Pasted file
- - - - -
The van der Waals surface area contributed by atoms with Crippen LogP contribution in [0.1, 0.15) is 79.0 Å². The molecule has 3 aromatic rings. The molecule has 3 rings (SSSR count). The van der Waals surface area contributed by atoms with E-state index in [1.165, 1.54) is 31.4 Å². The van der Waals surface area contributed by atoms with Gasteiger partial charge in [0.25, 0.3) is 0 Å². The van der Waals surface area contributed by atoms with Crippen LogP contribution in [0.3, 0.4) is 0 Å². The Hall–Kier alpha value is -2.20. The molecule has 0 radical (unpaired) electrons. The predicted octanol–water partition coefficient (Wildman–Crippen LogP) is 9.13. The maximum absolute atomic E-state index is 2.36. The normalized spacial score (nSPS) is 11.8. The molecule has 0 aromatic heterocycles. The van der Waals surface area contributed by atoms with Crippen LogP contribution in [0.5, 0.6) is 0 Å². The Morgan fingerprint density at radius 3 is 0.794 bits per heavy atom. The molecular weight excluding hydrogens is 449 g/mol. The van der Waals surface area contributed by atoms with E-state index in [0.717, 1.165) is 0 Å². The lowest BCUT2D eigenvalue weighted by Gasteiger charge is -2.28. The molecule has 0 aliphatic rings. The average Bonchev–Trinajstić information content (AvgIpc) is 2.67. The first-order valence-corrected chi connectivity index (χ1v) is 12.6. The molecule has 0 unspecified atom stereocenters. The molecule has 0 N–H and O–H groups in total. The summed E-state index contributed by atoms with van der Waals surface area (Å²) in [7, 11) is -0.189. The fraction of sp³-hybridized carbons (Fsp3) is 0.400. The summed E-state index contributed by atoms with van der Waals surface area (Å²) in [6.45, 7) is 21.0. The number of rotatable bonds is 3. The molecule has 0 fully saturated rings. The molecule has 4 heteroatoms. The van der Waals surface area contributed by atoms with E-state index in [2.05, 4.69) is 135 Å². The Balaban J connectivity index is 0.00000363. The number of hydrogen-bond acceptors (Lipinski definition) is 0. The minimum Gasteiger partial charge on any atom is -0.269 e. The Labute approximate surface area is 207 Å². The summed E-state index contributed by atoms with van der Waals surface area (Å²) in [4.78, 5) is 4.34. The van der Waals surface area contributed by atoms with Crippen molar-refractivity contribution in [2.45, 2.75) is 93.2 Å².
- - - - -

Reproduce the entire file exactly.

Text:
The van der Waals surface area contributed by atoms with Crippen LogP contribution in [0.1, 0.15) is 79.0 Å². The molecule has 3 aromatic rings. The molecule has 3 rings (SSSR count). The van der Waals surface area contributed by atoms with E-state index in [1.165, 1.54) is 31.4 Å². The van der Waals surface area contributed by atoms with Gasteiger partial charge in [0.25, 0.3) is 0 Å². The van der Waals surface area contributed by atoms with Crippen LogP contribution in [0.3, 0.4) is 0 Å². The Hall–Kier alpha value is -2.20. The molecule has 0 radical (unpaired) electrons. The predicted octanol–water partition coefficient (Wildman–Crippen LogP) is 9.13. The maximum absolute atomic E-state index is 2.36. The normalized spacial score (nSPS) is 11.8. The molecule has 0 aromatic heterocycles. The van der Waals surface area contributed by atoms with Crippen LogP contribution in [0.5, 0.6) is 0 Å². The Morgan fingerprint density at radius 3 is 0.794 bits per heavy atom. The molecular weight excluding hydrogens is 449 g/mol. The van der Waals surface area contributed by atoms with E-state index in [0.717, 1.165) is 0 Å². The lowest BCUT2D eigenvalue weighted by Gasteiger charge is -2.28. The molecule has 0 aliphatic rings. The average Bonchev–Trinajstić information content (AvgIpc) is 2.67. The first-order valence-corrected chi connectivity index (χ1v) is 12.6. The molecule has 0 unspecified atom stereocenters. The molecule has 0 N–H and O–H groups in total. The summed E-state index contributed by atoms with van der Waals surface area (Å²) in [7, 11) is -0.189. The fraction of sp³-hybridized carbons (Fsp3) is 0.400. The summed E-state index contributed by atoms with van der Waals surface area (Å²) in [6.45, 7) is 21.0. The number of rotatable bonds is 3. The molecule has 0 fully saturated rings. The molecule has 4 heteroatoms. The van der Waals surface area contributed by atoms with E-state index in [2.05, 4.69) is 135 Å². The Balaban J connectivity index is 0.00000363. The number of hydrogen-bond acceptors (Lipinski definition) is 0. The minimum Gasteiger partial charge on any atom is -0.269 e. The Labute approximate surface area is 207 Å². The summed E-state index contributed by atoms with van der Waals surface area (Å²) in [4.78, 5) is 4.34. The van der Waals surface area contributed by atoms with Crippen molar-refractivity contribution in [2.45, 2.75) is 93.2 Å².